Here we are in 2011 and there are still traditionally published authors and literary agents squawking about self-publishing, some even claiming--or suggesting--that self-pubbed authors are arrogant because they choose to bypass the traditional publishing "system" and go straight to print. The "pay-to-publish" concept drives those individuals crazy. Why? Mostly because they believe self-pubbed authors (and their books) are actually devaluing literature and threatening the publishing industry by bypassing the system in place. Don't get me wrong, many traditionally published authors (and even agents!) understand that self-publishing is a viable option and it is hard work. Barry Eisler, for instance, recently walked away from a $500,000 deal in order to self-publish. No joke! But the complainers out there, lots of them are self-appointed "quality police," judging self-pubbed work and making insane and unfair generalizations about self-publishing. Ironically...or hypocritically...the Quality Police come off as arrogant (the very thing they accuse self-pubbed authors of being) by basically implying that no one is "really published" unless they've gone the traditional route.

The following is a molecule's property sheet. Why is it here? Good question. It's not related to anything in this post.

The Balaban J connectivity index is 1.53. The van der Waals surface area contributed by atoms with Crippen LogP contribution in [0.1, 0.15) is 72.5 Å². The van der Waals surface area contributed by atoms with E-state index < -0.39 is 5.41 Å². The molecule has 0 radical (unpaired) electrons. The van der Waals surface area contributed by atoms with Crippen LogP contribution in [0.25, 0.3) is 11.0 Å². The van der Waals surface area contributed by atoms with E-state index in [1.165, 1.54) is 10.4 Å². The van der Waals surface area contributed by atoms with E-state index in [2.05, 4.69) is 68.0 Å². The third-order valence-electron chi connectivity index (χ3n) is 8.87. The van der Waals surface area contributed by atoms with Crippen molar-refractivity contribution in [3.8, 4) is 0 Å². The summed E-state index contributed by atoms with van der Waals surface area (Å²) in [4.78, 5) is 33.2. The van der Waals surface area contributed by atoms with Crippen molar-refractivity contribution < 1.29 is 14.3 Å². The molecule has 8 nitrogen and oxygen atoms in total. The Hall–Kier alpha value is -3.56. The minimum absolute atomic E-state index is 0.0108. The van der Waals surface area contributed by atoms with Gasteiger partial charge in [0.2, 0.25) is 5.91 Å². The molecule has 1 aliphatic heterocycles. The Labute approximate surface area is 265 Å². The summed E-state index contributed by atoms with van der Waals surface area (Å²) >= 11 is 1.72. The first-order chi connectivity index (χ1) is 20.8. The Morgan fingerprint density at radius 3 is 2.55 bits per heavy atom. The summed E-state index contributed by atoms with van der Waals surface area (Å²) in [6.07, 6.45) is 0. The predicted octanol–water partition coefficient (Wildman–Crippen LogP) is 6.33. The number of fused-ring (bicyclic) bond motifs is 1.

Some authors feel the desire to be validated by a literary agent and/or traditional publishing house, and that's fine. However, many authors in the world don't have that desire. They don't care what agents and traditional publishing houses think. They believe their work is good and publishable, therefore they publish it and allow the readers to do the validating. This does not mean that these authors are arrogant.
The fearful Quality Police keep trying to stigmatize self-publishing. They act like schoolyard bullies by constantly telling the world that indie authors (i.e. self-published authors) aren't cool or talented. That, my friends, is not cool! The Quality Police should really lighten up and trust that the consumers will decide what's good and bad. Bad books exist in both the self-publishing and traditional publishing business models (as do good books). Self-publishing doesn't devalue literature; bad literature does!
So what do you think about all of this? Feel free to let me know...